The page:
Uber Agrees to Pay New Jersey $100 Million in Dispute Over Drivers’ Employment Status
Workspan Daily
September 16, 2022

Uber has agreed to pay New Jersey $100 million in back taxes after the state said the ride-hailing company had misclassified its drivers as independent contractors, according to a report by the New York Times. 

An audit by the state’s Department of Labor and Workforce Development had found that Uber and a subsidiary, Raiser, owed four years of back taxes because they had classified drivers in the state as contractors rather than employees. On Monday, the department announced that Uber had paid the taxes with interest. 

The New Jersey Department of Labor and Workforce Development initially demanded payment of the back taxes from Uber in 2019, the first time a local government had sought back payroll taxes from the company. An audit had uncovered that $530 million in back taxes had not been paid for unemployment and disability insurance from 2014 to 2018, according to news reports. The state also demanded $119 million in interest. 

After Uber contested the department’s findings, the case was transferred to New Jersey’s Office of Administrative Law. Eventually, the company agreed to pay a revised figure and to drop its appeal.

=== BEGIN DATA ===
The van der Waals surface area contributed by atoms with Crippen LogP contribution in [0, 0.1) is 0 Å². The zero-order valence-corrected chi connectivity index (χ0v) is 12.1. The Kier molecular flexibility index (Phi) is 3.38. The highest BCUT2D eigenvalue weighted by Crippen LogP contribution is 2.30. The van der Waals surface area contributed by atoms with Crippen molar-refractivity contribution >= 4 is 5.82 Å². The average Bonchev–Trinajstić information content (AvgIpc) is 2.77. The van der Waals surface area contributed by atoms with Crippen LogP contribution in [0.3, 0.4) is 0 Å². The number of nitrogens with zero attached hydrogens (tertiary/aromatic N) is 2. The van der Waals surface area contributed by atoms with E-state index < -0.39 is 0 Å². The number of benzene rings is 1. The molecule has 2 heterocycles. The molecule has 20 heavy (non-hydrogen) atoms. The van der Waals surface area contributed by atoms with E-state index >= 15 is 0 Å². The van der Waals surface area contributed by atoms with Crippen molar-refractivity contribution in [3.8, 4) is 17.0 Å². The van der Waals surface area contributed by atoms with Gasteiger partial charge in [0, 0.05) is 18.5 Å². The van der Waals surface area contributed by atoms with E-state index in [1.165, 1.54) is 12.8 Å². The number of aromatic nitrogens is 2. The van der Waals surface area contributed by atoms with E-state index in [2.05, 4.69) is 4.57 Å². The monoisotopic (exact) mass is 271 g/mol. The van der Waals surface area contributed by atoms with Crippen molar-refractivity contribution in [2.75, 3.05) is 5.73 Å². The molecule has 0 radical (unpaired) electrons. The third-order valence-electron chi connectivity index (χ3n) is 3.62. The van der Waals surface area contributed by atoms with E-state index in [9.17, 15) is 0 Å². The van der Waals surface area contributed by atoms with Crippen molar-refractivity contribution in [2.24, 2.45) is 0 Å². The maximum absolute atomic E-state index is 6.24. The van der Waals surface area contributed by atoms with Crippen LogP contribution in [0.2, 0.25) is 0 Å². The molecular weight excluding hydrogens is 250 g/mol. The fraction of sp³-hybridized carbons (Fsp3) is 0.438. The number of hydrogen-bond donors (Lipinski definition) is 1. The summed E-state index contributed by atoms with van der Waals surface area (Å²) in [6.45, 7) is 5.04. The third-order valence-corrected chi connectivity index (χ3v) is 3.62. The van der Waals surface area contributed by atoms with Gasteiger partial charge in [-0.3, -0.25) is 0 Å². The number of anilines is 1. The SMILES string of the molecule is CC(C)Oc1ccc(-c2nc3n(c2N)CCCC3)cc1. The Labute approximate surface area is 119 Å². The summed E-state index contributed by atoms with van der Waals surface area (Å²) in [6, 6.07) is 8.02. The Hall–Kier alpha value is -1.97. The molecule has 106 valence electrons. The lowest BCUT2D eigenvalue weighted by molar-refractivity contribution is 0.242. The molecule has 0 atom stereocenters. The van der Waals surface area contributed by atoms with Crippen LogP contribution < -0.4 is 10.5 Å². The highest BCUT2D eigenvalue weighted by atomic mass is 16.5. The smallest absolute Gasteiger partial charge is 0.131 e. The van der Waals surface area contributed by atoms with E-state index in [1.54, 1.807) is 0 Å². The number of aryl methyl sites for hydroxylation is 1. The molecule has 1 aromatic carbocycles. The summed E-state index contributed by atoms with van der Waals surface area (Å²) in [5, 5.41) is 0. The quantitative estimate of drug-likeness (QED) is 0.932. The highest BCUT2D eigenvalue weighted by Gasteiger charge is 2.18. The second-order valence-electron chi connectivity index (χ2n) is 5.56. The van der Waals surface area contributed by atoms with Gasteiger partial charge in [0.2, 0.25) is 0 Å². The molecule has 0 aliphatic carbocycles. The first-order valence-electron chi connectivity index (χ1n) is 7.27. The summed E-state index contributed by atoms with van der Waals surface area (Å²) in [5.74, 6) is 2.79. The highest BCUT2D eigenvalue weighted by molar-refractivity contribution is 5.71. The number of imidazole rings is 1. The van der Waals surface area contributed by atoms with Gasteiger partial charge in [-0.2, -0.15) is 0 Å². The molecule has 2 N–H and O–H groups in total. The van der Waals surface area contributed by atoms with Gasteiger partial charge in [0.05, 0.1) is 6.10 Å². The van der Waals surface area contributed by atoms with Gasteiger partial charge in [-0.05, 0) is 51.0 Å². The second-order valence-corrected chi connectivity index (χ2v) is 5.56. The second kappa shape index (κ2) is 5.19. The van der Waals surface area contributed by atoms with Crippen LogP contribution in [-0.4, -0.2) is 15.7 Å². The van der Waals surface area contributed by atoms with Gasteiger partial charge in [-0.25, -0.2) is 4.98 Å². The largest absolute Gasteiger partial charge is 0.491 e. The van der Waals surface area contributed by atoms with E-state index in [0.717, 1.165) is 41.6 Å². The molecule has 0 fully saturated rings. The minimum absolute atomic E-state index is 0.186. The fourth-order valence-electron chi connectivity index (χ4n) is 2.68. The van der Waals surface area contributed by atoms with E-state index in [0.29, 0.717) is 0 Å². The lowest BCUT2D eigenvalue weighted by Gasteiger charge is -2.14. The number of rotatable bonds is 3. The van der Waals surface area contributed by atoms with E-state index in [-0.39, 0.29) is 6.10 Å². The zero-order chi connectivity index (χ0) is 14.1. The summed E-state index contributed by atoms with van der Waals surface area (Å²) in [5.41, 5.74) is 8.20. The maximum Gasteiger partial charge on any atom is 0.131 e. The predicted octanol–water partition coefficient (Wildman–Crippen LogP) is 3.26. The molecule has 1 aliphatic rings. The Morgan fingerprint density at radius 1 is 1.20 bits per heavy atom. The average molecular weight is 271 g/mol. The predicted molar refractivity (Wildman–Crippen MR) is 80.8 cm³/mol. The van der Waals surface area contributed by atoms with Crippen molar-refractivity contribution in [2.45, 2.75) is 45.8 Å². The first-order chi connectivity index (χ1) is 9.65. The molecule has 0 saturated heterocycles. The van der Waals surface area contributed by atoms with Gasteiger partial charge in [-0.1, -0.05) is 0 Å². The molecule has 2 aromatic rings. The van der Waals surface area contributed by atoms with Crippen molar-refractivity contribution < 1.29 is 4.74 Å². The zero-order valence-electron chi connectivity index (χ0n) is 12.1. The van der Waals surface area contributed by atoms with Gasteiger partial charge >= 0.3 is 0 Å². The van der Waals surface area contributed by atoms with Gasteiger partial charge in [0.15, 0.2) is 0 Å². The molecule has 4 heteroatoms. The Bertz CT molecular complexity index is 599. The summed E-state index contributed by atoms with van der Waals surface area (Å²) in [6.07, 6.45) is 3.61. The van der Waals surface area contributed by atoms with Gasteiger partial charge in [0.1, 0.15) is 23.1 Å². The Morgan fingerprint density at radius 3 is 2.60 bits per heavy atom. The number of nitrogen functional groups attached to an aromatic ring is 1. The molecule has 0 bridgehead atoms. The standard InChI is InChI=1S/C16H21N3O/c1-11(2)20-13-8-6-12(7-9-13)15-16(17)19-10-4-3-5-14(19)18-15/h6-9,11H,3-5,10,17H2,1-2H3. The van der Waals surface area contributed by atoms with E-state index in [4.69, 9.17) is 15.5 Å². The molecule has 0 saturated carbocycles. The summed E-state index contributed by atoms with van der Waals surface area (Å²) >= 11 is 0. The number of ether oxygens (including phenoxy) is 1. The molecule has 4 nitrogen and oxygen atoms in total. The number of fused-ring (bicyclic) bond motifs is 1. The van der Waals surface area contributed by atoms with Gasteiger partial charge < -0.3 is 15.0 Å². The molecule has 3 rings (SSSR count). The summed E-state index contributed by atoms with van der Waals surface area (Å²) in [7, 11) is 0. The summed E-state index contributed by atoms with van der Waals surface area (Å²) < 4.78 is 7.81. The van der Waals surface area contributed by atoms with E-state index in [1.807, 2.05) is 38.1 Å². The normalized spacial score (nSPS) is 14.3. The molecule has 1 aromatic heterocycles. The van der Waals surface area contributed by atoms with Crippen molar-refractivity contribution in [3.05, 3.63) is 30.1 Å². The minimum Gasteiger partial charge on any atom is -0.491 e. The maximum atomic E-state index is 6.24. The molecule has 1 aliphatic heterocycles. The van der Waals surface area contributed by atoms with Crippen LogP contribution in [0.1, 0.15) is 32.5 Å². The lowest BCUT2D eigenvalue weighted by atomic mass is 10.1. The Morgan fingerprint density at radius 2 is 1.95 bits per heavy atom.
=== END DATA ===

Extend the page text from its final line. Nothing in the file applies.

The payment covers as many as 91,000 drivers who have worked in New Jersey in one of the years covered by the settlement. It will help provide benefits such as unemployment, temporary disability and family leave insurance. 

“Our efforts to combat worker misclassification in New Jersey are continuing to move forward,” Robert Asaro-Angelo, the department’s commissioner, told the Times. “This shows that these workers in New Jersey are presumed to be employees. No matter what a company’s business model or what their technology is, workers have rights.” 

Survey: Canadian Employers Planning Average Salary Increase Budgets of 3.8% 

According to a survey by Normandin Beaudry, Canadian employers are still planning average salary increase budgets of 3.8%, excluding salary freezes, in 2023 — a rate higher than historical trends. The survey polled more than 750 employers and nearly 1.8 million employees. 

As reported by Benefits Canada, the survey found more than one in 10 organizations are planning average salary increase budgets above 5% and, in some cases, as high as 20%. Employers are continuously adapting to market pressures, with average salary increases granted in 2022 reaching 3.8%, exceeding the initial projections of 3.4% and 2.8% published in February 2022 and July 2021, respectively. 

Nearly half of employer respondents allocated an additional budget of 1.9% on average in 2022, higher than the initial forecast of 1.2%. Projections for next year revealed a third of organizations plan to grant an additional budget of 1.4% on average. 

Just 1% of respondents implemented a salary freeze in 2022 or noted they intend to in 2023.  

Amazon’s Workplace Safety Chief to Leave Next Month 

CNBC has reported that Amazon’s top executive overseeing workplace health and safety is leaving the company next month.